HM: Brachiosaurus (rather, Giraffatitan as it should now be called), later Deinonychus. Today, I am still mostly a Saurischia fan, simply because most ornithischians are half-mammal in my eyes (no pneumatic foramina, can you believe it?), but any erect-limbed archosaur is fine by me. Oh, and then there is my personal, absolutely favorite guinea pig: Plateosaurus engelhardti von Meyer, 1837 from the Feuerletten of Bavaria and the Knollenmergel of Trossingen and… you get the drift I guess.
|Plateosaurus life restoration by Christopher DiPiazza. It was Dr. Mallison reviewed and approved for accuracy too! (with a few small tweaks).|
Question 4: Paleontology is such a diverse field these days involving many disciplines. What advice would you give to an aspiring paleontologist today?
HM: Don’t! At least don’t if you ever want to have a family. The competition for funding and jobs is so fierce and the outlook is so dire that you can never hope to provide a stable income.
If that doesn’t scare you away, the best advice is to make sure you get around. Nothing is as helpful as seeing things with your own eyes, touching them with your own hands.
Also, study geosciences, not biology, but make sure you can attend a shedload of biological courses, preferentially anatomy. Check out engineering, check out chemistry, check out physics! Yeah, physics – don’t get me started on how only 20% of people doing palaeo-biomechanics understand Newton.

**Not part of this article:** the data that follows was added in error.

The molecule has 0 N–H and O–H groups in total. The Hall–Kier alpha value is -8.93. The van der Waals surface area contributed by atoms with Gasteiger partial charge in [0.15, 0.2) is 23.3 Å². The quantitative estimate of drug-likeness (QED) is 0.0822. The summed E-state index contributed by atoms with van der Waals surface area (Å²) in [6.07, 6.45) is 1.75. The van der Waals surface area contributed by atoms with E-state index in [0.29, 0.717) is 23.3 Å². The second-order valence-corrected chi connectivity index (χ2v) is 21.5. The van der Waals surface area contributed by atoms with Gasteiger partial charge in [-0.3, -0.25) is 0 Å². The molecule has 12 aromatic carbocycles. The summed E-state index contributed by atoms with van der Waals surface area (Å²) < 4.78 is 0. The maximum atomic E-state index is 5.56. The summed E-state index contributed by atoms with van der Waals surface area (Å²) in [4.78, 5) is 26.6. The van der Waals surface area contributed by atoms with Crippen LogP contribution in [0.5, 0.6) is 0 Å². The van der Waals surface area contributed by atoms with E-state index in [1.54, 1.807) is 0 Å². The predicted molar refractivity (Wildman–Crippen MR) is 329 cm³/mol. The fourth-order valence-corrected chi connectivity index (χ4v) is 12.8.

Lastly, don’t set your eyes on one group of organisms and ignore everything else. The scarcity of jobs means that you may end up in paleobotany or whatever, and all paleontology is a captivating field. Similarly, don’t narrow the methods you use down to something that can leave you stranded. Broad knowledge and the ability to work in many fields – better, between them! – will be the best qualities you can bring.
Question 5: Going to college these days and then on to grad school has become a daunting task. Many people are unaware of how long it takes to make it to the finish line. The rewards are great, but what would you say to someone pursuing professional studies after college?
HM: Do get those stupid letters after (US, UK) or in front of (EU) your name! Many funding agencies make life very, very hard for someone who can’t call her- or himself “Doctor”.
|motion range analysis of the left forelimb.|